I know a lot about the design, delivery and effects of nuclear weapons; that was my military specialty for 22 years. However, the Democratic People's Republic of Korea (North Korea) is more of a political than military problem. How do we dissuade them from triggering a devastating war with the Republic of Korea (South Korea) that would entangle the U.S. and has nuclear potential?
Recent advances in North Korea’s ability to produce a “probable” Intercontinental Ballistic Missile (ICBM) and higher yield nuclear warheads are especially worrisome because, technically, the two Koreas are still at war. The always-belligerent North Koreans living in a militaristic dictatorship certainly see it that way. North Korea, with almost no international commitments, also has the fourth largest active military force in the world, with 1.2 million personnel.
A part of the problem is that over the decades, the U.S. had made commitments to shield numerous formal and informal allies against nuclear and even conventional attack by threatening nuclear retaliation. There were several selfish reasons for this including discouraging our allies from building nuclear arsenals of their own. Another was that nuclear weapons were a substitute for military manpower freeing the populations for economic gains.
We also see from the North Korean example that almost any modern nation-state can build nuclear weapons if they commit themselves to the project; the physics are from the 1930s or earlier and new technologies hurdle many of the old production barriers.
While it is a given that a nuclear attack on the U.S. would generate a like response, it is not so clear that Americans would be willing to start trading nuclear blows involving the homeland (I hate that word) over an attack on South Korea or, for that matter, other hot spots such as Turkey or under any number of scenarios that do not involve the U.S. directly.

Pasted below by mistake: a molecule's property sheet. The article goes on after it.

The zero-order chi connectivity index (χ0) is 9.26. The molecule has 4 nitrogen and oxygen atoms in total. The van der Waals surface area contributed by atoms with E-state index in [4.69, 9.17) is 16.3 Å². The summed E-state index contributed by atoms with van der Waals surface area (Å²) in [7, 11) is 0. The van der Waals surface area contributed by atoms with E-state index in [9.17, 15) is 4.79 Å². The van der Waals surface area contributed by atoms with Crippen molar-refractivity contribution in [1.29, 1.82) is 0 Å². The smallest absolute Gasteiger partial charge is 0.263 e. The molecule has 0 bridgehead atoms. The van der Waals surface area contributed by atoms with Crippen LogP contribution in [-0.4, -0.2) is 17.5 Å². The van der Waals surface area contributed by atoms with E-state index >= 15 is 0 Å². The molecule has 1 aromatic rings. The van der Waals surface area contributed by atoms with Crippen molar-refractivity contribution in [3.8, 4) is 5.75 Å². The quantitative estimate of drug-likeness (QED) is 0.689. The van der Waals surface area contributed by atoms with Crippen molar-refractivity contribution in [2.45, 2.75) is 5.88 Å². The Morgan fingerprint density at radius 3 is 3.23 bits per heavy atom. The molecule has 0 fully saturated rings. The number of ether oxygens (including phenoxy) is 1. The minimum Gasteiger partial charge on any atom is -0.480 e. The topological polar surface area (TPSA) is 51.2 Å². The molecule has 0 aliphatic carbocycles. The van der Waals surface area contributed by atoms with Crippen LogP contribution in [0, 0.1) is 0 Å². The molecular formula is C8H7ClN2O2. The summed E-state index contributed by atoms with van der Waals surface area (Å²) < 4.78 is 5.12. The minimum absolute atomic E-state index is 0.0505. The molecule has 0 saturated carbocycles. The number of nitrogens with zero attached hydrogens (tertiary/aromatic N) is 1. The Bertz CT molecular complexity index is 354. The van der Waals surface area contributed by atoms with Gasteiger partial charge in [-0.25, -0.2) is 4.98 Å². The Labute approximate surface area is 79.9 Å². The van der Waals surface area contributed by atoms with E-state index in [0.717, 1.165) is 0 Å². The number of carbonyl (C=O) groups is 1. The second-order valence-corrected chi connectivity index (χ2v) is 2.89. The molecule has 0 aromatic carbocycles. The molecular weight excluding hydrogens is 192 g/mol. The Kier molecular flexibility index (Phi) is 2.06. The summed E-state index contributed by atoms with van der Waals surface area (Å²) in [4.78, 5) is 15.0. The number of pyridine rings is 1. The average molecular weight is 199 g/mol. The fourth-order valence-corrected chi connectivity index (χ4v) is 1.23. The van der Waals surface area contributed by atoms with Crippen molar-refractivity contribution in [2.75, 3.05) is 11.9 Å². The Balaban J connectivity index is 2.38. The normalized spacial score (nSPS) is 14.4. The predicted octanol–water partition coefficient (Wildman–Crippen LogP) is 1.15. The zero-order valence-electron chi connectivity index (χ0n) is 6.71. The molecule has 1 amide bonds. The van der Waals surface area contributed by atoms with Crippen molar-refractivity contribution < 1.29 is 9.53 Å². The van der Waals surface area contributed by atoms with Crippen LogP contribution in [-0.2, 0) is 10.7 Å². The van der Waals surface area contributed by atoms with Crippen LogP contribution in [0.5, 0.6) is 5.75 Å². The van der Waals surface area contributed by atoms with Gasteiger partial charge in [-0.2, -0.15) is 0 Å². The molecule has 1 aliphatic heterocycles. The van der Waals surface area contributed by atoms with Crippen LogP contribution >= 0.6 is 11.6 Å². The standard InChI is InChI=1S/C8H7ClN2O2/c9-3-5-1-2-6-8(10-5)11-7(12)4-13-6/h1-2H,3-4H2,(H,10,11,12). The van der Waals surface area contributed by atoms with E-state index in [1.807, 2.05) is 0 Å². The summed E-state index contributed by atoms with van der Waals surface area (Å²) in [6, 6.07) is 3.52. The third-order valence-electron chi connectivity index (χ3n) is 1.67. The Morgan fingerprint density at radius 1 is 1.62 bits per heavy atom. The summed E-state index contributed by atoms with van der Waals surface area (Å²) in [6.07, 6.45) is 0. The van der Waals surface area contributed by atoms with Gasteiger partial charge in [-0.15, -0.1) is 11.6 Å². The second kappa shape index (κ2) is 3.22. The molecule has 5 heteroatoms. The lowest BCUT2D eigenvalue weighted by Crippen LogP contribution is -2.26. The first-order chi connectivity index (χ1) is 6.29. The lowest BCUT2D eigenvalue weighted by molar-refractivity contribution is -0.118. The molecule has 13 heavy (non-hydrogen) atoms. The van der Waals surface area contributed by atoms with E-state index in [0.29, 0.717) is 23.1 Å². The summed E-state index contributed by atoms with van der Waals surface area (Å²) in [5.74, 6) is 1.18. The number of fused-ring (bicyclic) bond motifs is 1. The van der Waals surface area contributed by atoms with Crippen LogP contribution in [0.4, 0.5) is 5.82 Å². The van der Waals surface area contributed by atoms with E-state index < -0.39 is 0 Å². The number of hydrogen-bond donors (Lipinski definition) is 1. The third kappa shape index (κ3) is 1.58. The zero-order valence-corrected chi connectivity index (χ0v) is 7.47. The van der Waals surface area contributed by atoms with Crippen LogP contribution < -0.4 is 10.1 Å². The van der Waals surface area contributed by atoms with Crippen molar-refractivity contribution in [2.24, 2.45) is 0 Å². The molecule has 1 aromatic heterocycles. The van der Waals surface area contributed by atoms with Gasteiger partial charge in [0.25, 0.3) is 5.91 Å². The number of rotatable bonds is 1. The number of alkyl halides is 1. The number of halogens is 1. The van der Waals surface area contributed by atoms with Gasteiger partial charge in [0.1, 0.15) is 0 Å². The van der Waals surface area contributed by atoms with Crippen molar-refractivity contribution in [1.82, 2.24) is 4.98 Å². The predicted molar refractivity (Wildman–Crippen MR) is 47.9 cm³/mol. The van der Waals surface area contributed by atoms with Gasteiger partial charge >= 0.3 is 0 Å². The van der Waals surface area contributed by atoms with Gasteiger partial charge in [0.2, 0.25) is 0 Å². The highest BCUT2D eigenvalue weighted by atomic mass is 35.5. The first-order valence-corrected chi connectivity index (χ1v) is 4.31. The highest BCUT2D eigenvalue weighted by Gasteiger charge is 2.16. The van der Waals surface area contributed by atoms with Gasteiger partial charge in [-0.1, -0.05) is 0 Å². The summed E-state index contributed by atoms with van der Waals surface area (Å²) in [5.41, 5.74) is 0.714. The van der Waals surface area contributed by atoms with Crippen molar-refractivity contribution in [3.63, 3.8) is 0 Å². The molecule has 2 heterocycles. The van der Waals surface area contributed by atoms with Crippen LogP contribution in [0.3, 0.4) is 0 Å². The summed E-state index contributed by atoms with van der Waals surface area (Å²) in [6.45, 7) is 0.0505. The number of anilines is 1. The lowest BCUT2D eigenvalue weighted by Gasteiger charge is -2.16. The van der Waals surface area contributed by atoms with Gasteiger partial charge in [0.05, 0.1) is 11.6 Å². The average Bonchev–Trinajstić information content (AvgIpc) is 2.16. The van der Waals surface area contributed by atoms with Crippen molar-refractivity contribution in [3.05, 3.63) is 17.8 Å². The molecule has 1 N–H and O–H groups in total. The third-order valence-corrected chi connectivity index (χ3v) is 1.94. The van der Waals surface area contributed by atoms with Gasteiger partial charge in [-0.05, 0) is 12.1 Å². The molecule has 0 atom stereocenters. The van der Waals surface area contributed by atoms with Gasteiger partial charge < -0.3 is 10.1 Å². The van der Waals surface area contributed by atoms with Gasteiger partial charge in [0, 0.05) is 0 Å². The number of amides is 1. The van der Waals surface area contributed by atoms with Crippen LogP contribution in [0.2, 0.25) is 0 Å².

That reluctance is as obvious to our allies as to our enemies; therefore, we have in some cases offered up what I call hostages – U.S. service personnel stationed overseas in harm’s way – where any attack would likely kill and injure a large number of Americans; it’s the perfect guarantee that American will keep its word.
My basic premise on armed conflict has always been that how much you’re willing to risk is determined, for the most part, on how much you believe you have to lose or gain. The latter is also the area where the majority of serious miscalculations occur.
Education, economic advancement and comfort (satisfaction) of a nation-state’s population are linked together and the more they advance the more they have to lose. In that respect, the U.S. has the most to lose in a nuclear exchange because it sustains the largest first-world population – more than 325 million people.
North Korea’s nuclear threat is not designed to initiate an attack on the U.S., but rather to neutralize our ability to defend South Korea in the event of a major conflict. It is merely another pressure point in their attempt to blackmail their way to importance and gain economic and political support for their totalitarian regime.
At this stage, our public response should be to continue to offer South Korea, a reliable ally, advanced military technology and our commitment to their defense and send a quiet message to North Korea – in the event of the resumption of a general conflict on the peninsula our primary targets will be the North Korean regime, its leadership and all their support structures and trappings.
When it comes to dangerous dictators, we have to make sure they also have something to lose.